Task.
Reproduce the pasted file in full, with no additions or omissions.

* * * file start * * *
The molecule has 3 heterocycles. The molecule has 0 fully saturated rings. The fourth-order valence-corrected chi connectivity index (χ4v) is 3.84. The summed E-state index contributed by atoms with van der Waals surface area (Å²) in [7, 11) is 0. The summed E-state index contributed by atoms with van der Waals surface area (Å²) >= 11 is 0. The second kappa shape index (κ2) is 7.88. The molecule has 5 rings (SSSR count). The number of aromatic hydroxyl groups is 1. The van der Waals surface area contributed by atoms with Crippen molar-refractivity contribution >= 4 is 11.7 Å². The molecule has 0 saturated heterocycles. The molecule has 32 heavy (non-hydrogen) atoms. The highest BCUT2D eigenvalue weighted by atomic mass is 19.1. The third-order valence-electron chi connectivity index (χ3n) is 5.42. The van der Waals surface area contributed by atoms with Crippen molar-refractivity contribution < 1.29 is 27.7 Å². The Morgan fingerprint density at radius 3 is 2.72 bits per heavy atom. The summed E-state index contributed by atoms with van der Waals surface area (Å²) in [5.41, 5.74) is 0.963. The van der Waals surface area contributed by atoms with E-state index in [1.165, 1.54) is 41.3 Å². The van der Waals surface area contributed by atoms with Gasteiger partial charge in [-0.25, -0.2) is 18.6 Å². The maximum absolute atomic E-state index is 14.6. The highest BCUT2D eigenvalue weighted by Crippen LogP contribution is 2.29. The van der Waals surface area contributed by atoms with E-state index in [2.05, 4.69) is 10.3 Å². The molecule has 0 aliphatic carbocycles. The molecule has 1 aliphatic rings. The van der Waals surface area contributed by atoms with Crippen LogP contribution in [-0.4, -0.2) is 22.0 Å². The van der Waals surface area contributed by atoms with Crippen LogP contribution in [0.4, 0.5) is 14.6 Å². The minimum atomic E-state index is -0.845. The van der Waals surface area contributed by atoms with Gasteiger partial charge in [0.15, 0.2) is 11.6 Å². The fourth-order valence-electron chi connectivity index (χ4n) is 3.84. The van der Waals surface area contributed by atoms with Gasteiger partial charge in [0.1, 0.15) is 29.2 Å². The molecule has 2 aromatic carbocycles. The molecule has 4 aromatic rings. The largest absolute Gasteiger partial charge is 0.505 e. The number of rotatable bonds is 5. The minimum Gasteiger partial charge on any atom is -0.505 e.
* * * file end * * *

The molecule has 3 heterocycles. The molecule has 0 fully saturated rings. The fourth-order valence-corrected chi connectivity index (χ4v) is 3.84. The summed E-state index contributed by atoms with van der Waals surface area (Å²) in [7, 11) is 0. The summed E-state index contributed by atoms with van der Waals surface area (Å²) >= 11 is 0. The second kappa shape index (κ2) is 7.88. The molecule has 5 rings (SSSR count). The number of aromatic hydroxyl groups is 1. The van der Waals surface area contributed by atoms with Crippen molar-refractivity contribution >= 4 is 11.7 Å². The molecule has 0 saturated heterocycles. The molecule has 32 heavy (non-hydrogen) atoms. The highest BCUT2D eigenvalue weighted by atomic mass is 19.1. The third-order valence-electron chi connectivity index (χ3n) is 5.42. The van der Waals surface area contributed by atoms with Crippen molar-refractivity contribution < 1.29 is 27.7 Å². The Morgan fingerprint density at radius 3 is 2.72 bits per heavy atom. The summed E-state index contributed by atoms with van der Waals surface area (Å²) in [5.41, 5.74) is 0.963. The van der Waals surface area contributed by atoms with E-state index in [1.165, 1.54) is 41.3 Å². The van der Waals surface area contributed by atoms with Gasteiger partial charge in [-0.25, -0.2) is 18.6 Å². The maximum absolute atomic E-state index is 14.6. The highest BCUT2D eigenvalue weighted by Crippen LogP contribution is 2.29. The van der Waals surface area contributed by atoms with E-state index in [2.05, 4.69) is 10.3 Å². The molecule has 0 aliphatic carbocycles. The molecule has 1 aliphatic rings. The van der Waals surface area contributed by atoms with Crippen LogP contribution in [-0.4, -0.2) is 22.0 Å². The van der Waals surface area contributed by atoms with Crippen LogP contribution in [0.4, 0.5) is 14.6 Å². The minimum atomic E-state index is -0.845. The van der Waals surface area contributed by atoms with Gasteiger partial charge in [0.15, 0.2) is 11.6 Å². The fourth-order valence-electron chi connectivity index (χ4n) is 3.84. The van der Waals surface area contributed by atoms with Gasteiger partial charge in [0.1, 0.15) is 29.2 Å². The molecule has 2 aromatic carbocycles. The molecule has 4 aromatic rings. The largest absolute Gasteiger partial charge is 0.505 e. The number of rotatable bonds is 5. The minimum Gasteiger partial charge on any atom is -0.505 e.